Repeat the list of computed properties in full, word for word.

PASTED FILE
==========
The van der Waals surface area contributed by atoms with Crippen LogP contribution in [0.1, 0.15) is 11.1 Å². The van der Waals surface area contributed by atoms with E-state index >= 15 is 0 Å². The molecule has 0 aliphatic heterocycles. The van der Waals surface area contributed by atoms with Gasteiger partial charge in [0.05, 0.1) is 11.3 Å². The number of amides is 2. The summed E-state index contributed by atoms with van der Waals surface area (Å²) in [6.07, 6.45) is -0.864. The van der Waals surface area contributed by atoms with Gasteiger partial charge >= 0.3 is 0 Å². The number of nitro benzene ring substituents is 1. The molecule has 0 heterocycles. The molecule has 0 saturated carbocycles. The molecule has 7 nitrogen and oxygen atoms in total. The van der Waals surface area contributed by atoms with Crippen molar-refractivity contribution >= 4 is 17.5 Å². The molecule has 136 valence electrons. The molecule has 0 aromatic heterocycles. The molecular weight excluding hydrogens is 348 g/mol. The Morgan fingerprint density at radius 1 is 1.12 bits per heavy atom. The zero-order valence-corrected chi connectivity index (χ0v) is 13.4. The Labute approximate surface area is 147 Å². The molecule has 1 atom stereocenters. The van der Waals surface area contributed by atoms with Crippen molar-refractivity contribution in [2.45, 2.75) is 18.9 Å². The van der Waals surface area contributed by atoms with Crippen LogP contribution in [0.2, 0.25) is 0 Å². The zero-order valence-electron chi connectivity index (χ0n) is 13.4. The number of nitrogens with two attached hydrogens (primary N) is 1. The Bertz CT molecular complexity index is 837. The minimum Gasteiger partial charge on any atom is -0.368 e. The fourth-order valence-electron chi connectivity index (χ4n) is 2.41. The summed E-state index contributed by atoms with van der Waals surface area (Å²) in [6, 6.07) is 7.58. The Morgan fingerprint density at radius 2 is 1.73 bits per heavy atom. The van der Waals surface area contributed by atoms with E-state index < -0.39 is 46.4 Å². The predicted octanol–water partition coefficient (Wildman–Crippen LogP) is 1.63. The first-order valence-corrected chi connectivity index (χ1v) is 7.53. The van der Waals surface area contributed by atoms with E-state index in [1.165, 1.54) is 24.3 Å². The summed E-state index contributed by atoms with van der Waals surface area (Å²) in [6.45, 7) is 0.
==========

The van der Waals surface area contributed by atoms with Crippen LogP contribution in [0.1, 0.15) is 11.1 Å². The van der Waals surface area contributed by atoms with E-state index >= 15 is 0 Å². The molecule has 0 aliphatic heterocycles. The van der Waals surface area contributed by atoms with Gasteiger partial charge in [0.05, 0.1) is 11.3 Å². The number of amides is 2. The summed E-state index contributed by atoms with van der Waals surface area (Å²) in [6.07, 6.45) is -0.864. The van der Waals surface area contributed by atoms with Gasteiger partial charge >= 0.3 is 0 Å². The number of nitro benzene ring substituents is 1. The molecule has 0 heterocycles. The molecule has 0 saturated carbocycles. The molecule has 7 nitrogen and oxygen atoms in total. The van der Waals surface area contributed by atoms with Crippen molar-refractivity contribution >= 4 is 17.5 Å². The molecule has 136 valence electrons. The molecule has 0 aromatic heterocycles. The molecular weight excluding hydrogens is 348 g/mol. The Morgan fingerprint density at radius 1 is 1.12 bits per heavy atom. The zero-order valence-corrected chi connectivity index (χ0v) is 13.4. The Labute approximate surface area is 147 Å². The molecule has 1 atom stereocenters. The van der Waals surface area contributed by atoms with Crippen molar-refractivity contribution in [2.45, 2.75) is 18.9 Å². The van der Waals surface area contributed by atoms with Crippen LogP contribution in [0.2, 0.25) is 0 Å². The zero-order valence-electron chi connectivity index (χ0n) is 13.4. The number of nitrogens with two attached hydrogens (primary N) is 1. The Bertz CT molecular complexity index is 837. The minimum Gasteiger partial charge on any atom is -0.368 e. The fourth-order valence-electron chi connectivity index (χ4n) is 2.41. The summed E-state index contributed by atoms with van der Waals surface area (Å²) in [6, 6.07) is 7.58. The Morgan fingerprint density at radius 2 is 1.73 bits per heavy atom. The van der Waals surface area contributed by atoms with E-state index < -0.39 is 46.4 Å². The predicted octanol–water partition coefficient (Wildman–Crippen LogP) is 1.63. The first-order valence-corrected chi connectivity index (χ1v) is 7.53. The van der Waals surface area contributed by atoms with E-state index in [1.165, 1.54) is 24.3 Å². The summed E-state index contributed by atoms with van der Waals surface area (Å²) in [6.45, 7) is 0.